Mr Sarwar also said Labour leader Sir Keir Starmer agrees with him on the need for reform and to protect devolution.
Scottish secretary Alister Jack issued an unprecedented section 35 order on Monday evening, blocking Holyrood’s Gender Recognition Reform Bill from becoming law and sparking a dispute between the UK and Scottish governments.
On Tuesday, Labour MSP Monica Lennon said she was “disappointed” by comments from UK Labour leader Sir Keir, who said he had concerns about the Bill’s provisions for 16-year-olds.
Scottish Labour supported the Bill when it came to a vote at Holyrood last month, though two of its MSPs broke with the whip and opposed it. On Wednesday, Mr Sarwar spoke to journalists about his party’s stance on the issue.
He said: “The people that we have to remember at the heart of this are trans people, who are facing discrimination every single day, and women are concerned with protecting their rights. That’s why we have taken a grown-up approach through this process.
“The good faith way forward here is for us to recognise that there are some concerns, and those concerns are not alleviated by the section 35, which is the wrong approach, which is creating a constitutional fight and also a culture war.”
Mr Sarwar said the “right approach” was for the Equality and Human Rights Commission (EHRC) to produce guidance on how the law can work in a UK framework. Both governments should commit to addressing any concerns identified by the EHRC, he said.
Mr Sarwar said his party had been right to back the legislation at Holyrood, saying Labour had added an amendment that gave “a clear commitment that this Bill does not supersede the Equalities Act”.
Asked about Ms Lennon’s comments, Mr Sarwar said: “How Keir decides what the laws look like in other parts of the UK is absolutely a matter of the UK party. But where there is agreement is around protection of devolution, around reform, around protection of single-sex spaces, and removing the inhumanity of the process of attaining a GRC [gender recognition certificate].”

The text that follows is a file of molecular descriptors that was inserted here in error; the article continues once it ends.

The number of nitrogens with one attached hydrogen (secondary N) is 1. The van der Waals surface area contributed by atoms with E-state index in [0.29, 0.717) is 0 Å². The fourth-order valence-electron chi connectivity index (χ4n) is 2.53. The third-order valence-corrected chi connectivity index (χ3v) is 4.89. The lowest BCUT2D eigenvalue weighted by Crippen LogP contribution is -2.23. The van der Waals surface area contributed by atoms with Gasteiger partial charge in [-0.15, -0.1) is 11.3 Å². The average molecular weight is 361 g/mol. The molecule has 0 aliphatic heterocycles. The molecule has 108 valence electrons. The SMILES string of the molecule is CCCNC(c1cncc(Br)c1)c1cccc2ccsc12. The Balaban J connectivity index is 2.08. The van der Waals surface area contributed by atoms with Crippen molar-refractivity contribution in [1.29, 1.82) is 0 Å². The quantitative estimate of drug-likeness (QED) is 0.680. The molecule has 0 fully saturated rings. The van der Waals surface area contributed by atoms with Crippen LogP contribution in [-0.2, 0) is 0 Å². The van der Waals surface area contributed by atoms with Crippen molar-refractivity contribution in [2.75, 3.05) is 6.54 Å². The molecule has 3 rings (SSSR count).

He said he hoped the dispute between the two governments did not go to court, but added that now looked likely.
Scottish Labour MP Ian Murray also discussed the use of section 35 on the BBC’s Good Morning Scotland programme. He said: “The problem we’ve got at the moment is that both governments are refusing to find a resolution to this, they have been refusing to find a resolution to any of these cross-border problems and therefore we have ended up in a constitutional quagmire.”
Mr Murray also said Sir Keir and Ms Lennon were “perfectly entitled” to their views. He said: “How do we square them? By bringing in an independent body like the Equality and Human Rights Commission, otherwise these arguments will never go away.”
Labour peer Charles Falconer, a former Lord Chancellor, also claimed the UK Government was not justified in its use of section 35.
In a series of tweets, he analysed the legal reasoning published by UK ministers, saying the Bill would result in a few hundred more applications for gender recognition certificates.
Lord Falconer wrote: “The nuclear option of s35 couldn’t reasonably be triggered by the administrative inconvenience (which would be unlikely to apply in most cases) of having special files for 525 people’s benefit records. The Statement of Reasons did not justify the use of s35.”